Hibiscus dasycalyx, or more
correctly, Hibiscus laevis var. dasycalyx*, is a very localized
variant found only in east Texas in Cherokee, Harrison, Houston and Trinity
counties. It occurs in seasonally flooded sites associated with the
Angelina, Neches and Trinity Rivers. The 4' to 7' stems bear many
flowers (4" to 6" across) during the hottest months of the year.
Like its relatives,
H. coccineus, H. laevis (militaris),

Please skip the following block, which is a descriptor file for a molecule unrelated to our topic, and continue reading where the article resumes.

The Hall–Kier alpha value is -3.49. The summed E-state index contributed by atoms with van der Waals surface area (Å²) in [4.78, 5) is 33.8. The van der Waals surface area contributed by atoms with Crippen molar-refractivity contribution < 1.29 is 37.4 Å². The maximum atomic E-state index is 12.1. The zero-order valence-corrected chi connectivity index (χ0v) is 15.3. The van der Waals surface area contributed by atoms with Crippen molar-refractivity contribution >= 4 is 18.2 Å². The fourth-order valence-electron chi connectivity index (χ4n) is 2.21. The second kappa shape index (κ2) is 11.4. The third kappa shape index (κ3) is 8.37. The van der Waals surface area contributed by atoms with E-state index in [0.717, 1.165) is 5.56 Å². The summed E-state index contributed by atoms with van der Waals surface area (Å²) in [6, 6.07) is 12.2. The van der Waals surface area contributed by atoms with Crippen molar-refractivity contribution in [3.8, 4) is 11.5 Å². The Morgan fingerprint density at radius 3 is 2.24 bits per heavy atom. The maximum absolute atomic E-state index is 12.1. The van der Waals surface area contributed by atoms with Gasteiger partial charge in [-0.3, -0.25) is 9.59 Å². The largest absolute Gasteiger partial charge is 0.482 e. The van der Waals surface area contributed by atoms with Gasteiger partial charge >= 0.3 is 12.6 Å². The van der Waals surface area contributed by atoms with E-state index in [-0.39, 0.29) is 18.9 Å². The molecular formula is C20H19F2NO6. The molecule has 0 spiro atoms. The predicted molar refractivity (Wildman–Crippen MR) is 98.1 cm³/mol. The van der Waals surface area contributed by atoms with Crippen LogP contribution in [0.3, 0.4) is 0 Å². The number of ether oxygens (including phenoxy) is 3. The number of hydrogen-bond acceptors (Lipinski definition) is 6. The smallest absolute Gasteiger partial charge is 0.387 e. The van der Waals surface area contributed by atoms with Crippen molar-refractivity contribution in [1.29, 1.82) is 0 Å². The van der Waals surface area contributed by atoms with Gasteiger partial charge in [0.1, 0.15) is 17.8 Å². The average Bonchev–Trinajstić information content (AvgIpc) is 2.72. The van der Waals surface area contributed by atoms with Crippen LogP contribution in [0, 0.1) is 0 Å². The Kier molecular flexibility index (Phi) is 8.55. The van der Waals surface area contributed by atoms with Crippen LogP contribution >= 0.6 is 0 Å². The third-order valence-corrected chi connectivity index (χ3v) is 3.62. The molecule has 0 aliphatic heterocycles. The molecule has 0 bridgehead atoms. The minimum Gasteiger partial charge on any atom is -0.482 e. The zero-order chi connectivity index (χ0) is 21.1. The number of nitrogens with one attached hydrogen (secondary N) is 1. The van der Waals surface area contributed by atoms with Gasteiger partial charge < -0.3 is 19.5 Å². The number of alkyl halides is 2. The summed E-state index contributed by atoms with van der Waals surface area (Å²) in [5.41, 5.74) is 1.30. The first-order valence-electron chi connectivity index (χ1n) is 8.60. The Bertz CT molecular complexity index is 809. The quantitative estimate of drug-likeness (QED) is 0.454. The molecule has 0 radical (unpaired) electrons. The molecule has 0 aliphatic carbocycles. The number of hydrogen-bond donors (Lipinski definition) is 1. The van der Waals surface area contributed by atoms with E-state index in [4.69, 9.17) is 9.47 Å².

grandiflorus and H. moscheutos, its stems die back in late fall
and resume growth from the rootstock in March to April. For best
floral development, all of these perennial mallows must be grown in full
sun. While they are native to areas that are flooded during part
of the growing season, they do very well in cultivation with weekly watering.
of Botany, Vol. 82, No. 11 (Nov., 1995) , pp. 1463 - 1472
(Feed with 3 Agriform
2-year fertilizer tablets at the bottom of the hole at planting time.)